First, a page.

During the real estate boom, Miami developer Jorge Pérez hit on an international strategy that fed right into Americans’ love affair with real estate: building second-home communities in sunny spots in Latin America.
Pérez’s The Related Group bought property in Panama, Uruguay’s Punta del Este, the Bahamas and Mexico, and in Cartagena along the Colombian coast. “We went to the areas where we thought international buyers would go,’’ said Pérez, whose company has developed more than 80,000 condominium and apartment units and is credited with transforming Miami’s skyline with its condo towers.
At first the concept held promise. Then came the U.S. housing crash and the second-home market for American buyers dried up as well. Related scrambled to save its U.S. condo empire and after two years negotiations with lenders on dozens of troubled projects in the United States, it emerged debt-free last year.
But Pérez, chairman and chief executive of Related, didn’t give up on going international. He just shifted gears and began exploring parts of the world that were still growing briskly: India and Brazil.
Related in the process of selling two middle-income projects in India, Panipat and Amritsar, and is in various stages on four other Indian projects but where it is really poised to take a big leap is Brazil.
Earlier this year Pérez, business associate Stephen Ross, president of New York-based Related Companies, and Daniel Citron, a Brazilian real estate executive, launched Related Brasil.
If all goes as planned, Pérez said Related Brasil hopes to announce its first Brazilian development — a 5-million-square-foot mixed use project with high-rise residential towers, office and retail space and a hotel in Sao Paulo — before the end of the year.
“It will require an equity investment of hundreds of millions of dollars and will be much bigger than anything that we’ve done as a single project in Miami,’’ said Pérez.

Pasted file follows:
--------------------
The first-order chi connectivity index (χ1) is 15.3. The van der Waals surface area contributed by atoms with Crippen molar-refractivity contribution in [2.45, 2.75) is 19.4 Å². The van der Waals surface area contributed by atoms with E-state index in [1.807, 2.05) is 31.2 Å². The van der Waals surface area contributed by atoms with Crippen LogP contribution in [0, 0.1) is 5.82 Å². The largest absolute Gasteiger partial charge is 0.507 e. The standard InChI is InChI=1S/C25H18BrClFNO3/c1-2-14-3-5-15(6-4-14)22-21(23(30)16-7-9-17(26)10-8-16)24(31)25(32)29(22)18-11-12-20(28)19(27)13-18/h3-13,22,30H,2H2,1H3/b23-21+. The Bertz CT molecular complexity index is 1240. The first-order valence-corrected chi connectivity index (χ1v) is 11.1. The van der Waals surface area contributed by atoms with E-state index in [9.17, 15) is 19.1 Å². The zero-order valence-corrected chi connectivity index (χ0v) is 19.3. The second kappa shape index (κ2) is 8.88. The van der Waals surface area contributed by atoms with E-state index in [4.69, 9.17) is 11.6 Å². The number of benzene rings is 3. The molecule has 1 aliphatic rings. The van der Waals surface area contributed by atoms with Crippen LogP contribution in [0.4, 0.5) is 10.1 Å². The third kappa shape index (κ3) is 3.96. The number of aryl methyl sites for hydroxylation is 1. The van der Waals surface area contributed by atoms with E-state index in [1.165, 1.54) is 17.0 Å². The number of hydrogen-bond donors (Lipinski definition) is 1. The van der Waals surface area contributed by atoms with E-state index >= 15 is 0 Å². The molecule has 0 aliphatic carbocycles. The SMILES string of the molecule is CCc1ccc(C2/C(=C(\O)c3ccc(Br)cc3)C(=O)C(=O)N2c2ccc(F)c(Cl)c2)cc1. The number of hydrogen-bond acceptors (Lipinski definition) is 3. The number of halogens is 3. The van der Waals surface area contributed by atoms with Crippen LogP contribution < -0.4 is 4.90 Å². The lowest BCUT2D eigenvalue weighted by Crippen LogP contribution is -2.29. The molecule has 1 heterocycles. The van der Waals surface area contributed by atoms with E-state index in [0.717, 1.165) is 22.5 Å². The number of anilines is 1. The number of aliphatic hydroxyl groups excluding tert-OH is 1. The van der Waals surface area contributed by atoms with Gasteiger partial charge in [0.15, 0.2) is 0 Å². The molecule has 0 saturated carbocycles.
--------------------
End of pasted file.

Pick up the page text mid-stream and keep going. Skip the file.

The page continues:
The sweet spot for Related has been luxury mixed used projects and that is how it wants to position itself in Brazil where it has been prospecting for sites in Rio de Janeiro, including in Barra da Tijuca and in Porto Maravilha — the port redevelopment area — Sao Paulo and in cities in Brazil’s Northeast such as Recife, Fortaleza and Salvador.
“Our focus for the foreseeable future is upper middle-income and above — the upwardly mobile, management and professional class that is growing tremendously in Brazil,’’ said Pérez.
The company will concentrate on developing condominium units that start at $300,000 and above, he said.
Related Brazil is also talking with major Brazilian construction and development companies about possible joint ventures and also studying opportunities for hotels and infrastructure for the 2014 World Cup in Brazil and the 2016 Olympics in Rio de Janeiro.
The Indian residential projects have done well, said Pérez, but it is Brazil that really attracts him.
“Brazil is very interesting, very big and very serious about trying to join the developed countries. Right now I’ve reached a point where I want to do things that are very pleasurable to me and I enjoy going to Brazil very much,’’ said Pérez as he sat in his art-filled Miami office.